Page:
Milwaukee, WI Jetliner Crashes On Takeoff Killing 31, Sep 1985

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Milwaukee -- Moments after a DC-9 jetliner took off from Mitchell Field Friday, the pilot reported, "I have an emergency." Seconds later the plane crashed nose first and burned in a wooded area, killing all 31 people aboard.
"The aircraft was demolished ... Northing was left of the airplane at all," said Federal Aviation Administration spokeswoman MARJORIE KRIZ in Chicago.
The crash of Midwest Express Airlines Flight 105, which originated in Madison, Wis., and was bound for Atlanta, was the 19th major commercial airline accident this year and added to a death toll of more than 1,400 that has made 1985 the worst year for fatalities in civilian aviation history.
Witnesses said the two-engine plane seemed to roll twice about 1,000 feet above the ground shortly after taking off in clear, sunny skies, then headed to earth nose first, where it burst into flames about a half-mile south of the runway.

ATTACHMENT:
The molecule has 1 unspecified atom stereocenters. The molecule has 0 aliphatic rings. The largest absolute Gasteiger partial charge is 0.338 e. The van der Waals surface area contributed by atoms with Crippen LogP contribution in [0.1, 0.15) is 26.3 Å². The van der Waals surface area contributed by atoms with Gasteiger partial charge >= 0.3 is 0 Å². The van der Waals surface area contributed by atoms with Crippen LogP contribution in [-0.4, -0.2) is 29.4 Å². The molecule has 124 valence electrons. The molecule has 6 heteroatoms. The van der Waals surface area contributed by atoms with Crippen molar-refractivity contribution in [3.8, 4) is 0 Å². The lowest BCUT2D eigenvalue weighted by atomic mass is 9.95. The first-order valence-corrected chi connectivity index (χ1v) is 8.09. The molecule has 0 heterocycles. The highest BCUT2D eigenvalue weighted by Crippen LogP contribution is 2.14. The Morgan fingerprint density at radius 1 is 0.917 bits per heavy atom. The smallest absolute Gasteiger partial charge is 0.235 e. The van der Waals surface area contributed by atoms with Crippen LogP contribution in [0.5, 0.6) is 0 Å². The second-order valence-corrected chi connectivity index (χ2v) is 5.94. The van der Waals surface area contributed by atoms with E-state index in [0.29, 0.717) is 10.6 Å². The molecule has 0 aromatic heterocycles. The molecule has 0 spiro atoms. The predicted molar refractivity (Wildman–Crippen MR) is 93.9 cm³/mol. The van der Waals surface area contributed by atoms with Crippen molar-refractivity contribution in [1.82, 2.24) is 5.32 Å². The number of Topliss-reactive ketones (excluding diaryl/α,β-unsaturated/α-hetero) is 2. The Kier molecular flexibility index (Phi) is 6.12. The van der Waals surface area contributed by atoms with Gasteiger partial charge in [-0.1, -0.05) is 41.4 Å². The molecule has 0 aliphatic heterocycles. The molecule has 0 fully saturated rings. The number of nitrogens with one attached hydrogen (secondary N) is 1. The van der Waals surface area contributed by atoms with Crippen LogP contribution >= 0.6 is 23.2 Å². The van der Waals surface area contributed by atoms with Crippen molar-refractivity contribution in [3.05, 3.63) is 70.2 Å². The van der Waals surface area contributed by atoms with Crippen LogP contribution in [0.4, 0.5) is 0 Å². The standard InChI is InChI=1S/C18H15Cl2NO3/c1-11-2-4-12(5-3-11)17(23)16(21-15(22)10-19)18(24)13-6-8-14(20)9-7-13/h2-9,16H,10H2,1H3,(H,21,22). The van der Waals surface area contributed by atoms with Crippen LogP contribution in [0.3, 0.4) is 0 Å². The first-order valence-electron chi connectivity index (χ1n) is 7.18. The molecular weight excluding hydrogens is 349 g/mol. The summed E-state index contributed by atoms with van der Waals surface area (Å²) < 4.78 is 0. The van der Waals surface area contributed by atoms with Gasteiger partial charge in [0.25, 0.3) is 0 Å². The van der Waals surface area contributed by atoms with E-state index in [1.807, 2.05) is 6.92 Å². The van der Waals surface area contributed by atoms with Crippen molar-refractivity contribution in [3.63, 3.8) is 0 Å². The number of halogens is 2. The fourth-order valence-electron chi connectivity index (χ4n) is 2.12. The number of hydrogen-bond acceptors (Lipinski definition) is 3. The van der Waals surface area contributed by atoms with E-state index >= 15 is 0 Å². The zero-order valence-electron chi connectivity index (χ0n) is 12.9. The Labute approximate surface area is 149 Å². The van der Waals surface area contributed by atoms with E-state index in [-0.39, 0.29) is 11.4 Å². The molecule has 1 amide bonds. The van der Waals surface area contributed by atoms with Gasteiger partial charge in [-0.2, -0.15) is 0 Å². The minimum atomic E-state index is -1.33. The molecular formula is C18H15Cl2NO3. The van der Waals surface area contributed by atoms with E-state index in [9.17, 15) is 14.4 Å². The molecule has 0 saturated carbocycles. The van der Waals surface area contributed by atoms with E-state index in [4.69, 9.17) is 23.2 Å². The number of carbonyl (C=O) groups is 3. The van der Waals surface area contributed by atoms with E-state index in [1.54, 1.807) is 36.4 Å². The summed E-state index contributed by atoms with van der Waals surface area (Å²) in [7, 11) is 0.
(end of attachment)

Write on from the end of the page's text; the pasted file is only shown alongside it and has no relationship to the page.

There was no immediate indication what caused the accident.
Airline spokesman JOSE OLLER said 31 people were aboard the plane which is designed to hold up to 60 people. He said the plane's flight recorder had been recovered.
OLLER said most passengers got on in Milwaukee and he believed 10 were employees of Kimberly-Clark Corp., parent firm for K-C Aviation Inc., owner of Midwest Express.
Three victims were from Madison and the rest from Milwaukee, said OLLER, adding that a list of those killed would not be released until families of all the victims could be contacted.
"The service is used frequently by Kimberly-Clark employees," said Kimberly-Clark spokeswoman TINA BARRY from corporate headquarters in Irving, Texas.
At the crash site on the edge of the Michael Cudahy Forest Preserve, trees were scorched and part of a wing lay near charred detris. The smell of jet fuel was heavy in the muggy air.
PAMELA MURR, a traffic reporter for WTMJ radio at the scene said the plane made "a couple of barrel rolls and went down nose first. It burst into flames."
"It was the worst thing I have ever seen," MURR said.
"I've never seen anything like it in 20 years," said a Milwaukee County deputy sheriff. "Pieces of bodies are everywhere. Most of the clothing was burned off people."
The Rev. JOSEPH B. FREDERICK, a priest who walked through the smoking wreckage to administer the last rites said the pilot died clutching the jet's controls to bring it out of the dive.

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